Chenevert has been one of the most successful businessmen throughout the history of the country of Canada. He loves Montréal, Québec the place he was born and raised. This is why he attended the University of Montréal and became a production manager.
He would unfortunately leave his beloved city and work for General Motors when he graduated. Even though he worked there for 14 years he was unhappy as a production line manager. It was the worst job he ever had. However, his relentless optimism served him well here as he was able to learn the value of people.
Due to his excellent work with General Motors in 1993 he was approached by Pratt & Whitney to work with them. This was the aircraft engine manufacturer company that would give him the knowledge of the industry that would serve him well later. He became the president of the company in only six years and continued working there for another seven.
In 2006 the United Technologies Corporation would offer him a role as the chief executive officer. His compensation package would be nearly $22 million and an offer like that is hard to refuse. He would end up also becoming the president of the company and the chairman of the board in 2008 and 2010 respectively.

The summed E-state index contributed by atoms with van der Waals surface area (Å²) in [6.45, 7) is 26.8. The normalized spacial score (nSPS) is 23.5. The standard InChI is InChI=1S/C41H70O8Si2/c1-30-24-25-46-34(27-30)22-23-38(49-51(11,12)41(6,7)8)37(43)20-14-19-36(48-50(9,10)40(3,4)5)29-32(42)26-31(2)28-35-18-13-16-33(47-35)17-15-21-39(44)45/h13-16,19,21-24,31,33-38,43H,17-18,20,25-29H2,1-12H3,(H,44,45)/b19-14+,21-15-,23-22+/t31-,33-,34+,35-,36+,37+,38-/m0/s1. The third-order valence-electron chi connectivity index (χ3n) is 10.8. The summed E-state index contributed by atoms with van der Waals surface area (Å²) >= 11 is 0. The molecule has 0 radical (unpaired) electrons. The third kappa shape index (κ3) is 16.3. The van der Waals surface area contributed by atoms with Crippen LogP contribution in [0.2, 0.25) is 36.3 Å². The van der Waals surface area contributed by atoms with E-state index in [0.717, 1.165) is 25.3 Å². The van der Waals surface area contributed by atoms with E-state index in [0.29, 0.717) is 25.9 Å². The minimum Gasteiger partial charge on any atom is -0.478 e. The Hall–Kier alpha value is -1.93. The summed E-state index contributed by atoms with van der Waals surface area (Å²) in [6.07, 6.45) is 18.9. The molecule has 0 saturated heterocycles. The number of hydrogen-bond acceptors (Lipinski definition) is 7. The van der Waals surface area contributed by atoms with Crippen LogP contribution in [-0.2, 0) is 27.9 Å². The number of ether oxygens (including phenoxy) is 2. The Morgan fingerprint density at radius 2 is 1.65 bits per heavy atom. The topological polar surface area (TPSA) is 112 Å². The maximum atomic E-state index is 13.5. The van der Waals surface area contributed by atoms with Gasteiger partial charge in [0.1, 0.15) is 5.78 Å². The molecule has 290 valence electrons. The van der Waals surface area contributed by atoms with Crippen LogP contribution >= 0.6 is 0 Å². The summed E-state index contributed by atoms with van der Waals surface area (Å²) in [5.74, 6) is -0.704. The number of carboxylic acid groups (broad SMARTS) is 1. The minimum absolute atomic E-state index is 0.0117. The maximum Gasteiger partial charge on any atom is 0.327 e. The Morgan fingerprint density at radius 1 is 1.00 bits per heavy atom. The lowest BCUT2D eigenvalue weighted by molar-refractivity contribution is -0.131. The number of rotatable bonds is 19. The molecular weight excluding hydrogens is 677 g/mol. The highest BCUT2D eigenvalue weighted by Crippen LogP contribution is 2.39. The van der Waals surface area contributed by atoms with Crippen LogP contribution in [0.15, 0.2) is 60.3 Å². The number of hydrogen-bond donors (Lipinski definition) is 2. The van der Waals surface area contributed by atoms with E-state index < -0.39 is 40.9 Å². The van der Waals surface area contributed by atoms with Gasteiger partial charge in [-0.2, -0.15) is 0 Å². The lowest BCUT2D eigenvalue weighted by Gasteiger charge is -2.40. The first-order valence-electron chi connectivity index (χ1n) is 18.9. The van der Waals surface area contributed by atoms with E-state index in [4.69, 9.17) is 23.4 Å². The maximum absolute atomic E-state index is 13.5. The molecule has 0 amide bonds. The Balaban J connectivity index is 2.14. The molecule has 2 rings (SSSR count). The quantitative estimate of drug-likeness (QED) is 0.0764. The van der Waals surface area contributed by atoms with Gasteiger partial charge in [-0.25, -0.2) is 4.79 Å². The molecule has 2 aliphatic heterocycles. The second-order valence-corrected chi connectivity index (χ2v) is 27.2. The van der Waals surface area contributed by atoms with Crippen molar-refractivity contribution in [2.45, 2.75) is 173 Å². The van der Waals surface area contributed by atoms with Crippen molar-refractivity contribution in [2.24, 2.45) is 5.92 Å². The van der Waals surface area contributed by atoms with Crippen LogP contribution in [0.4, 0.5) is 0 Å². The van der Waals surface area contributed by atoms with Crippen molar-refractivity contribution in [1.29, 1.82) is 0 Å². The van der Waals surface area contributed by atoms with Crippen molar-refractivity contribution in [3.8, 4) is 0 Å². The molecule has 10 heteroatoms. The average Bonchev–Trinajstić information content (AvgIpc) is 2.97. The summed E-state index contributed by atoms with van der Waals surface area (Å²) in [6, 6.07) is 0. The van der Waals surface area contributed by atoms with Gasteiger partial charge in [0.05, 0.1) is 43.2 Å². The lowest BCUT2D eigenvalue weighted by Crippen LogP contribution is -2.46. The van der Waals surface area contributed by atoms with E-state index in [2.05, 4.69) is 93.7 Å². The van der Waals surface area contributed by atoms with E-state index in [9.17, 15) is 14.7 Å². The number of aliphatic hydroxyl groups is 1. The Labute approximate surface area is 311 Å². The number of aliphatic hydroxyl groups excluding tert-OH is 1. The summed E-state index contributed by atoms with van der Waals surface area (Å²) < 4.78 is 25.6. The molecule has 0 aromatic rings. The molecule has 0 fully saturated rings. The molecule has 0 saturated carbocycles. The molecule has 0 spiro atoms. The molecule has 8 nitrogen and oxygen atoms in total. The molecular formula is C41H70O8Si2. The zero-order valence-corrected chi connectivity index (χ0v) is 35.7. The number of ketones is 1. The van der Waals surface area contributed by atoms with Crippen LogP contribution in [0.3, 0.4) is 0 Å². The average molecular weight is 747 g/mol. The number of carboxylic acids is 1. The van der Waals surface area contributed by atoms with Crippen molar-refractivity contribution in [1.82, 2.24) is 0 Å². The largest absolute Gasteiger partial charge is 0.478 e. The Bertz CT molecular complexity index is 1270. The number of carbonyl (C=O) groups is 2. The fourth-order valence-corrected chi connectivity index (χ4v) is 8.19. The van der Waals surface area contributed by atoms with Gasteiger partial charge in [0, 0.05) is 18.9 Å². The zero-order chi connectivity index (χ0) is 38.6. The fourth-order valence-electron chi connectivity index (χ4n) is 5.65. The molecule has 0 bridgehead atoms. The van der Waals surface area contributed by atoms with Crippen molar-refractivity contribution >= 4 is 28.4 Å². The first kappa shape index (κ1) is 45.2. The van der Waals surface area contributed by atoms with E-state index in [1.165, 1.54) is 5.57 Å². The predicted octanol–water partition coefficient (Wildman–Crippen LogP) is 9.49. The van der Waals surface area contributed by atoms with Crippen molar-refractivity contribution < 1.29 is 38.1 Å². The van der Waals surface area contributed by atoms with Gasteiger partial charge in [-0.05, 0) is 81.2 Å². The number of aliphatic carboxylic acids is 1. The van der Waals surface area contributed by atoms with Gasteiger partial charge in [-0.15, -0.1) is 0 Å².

Perhaps the most innovative thing that he did as the chief executive officer was work with a small team of executives to focus on customer needs and create a product cycle that lasted for 30 years. They knew that this would strengthen their portfolio by providing more products and when combined with key acquisitions the United Technologies Corporation would be a force that would dominate the world.
One of those acquisitions was the nearest rival Goodrich. This acquisition was the most costly acquisition at the time totaling out at $18 billion.
He would also secure the United Technologies Corporation by working with the American government to produce the highest quality military aircraft it ever seen. In fact, he outpaces nearest competition by producing twice as many helicopters in half the time from the Sikorsky factory.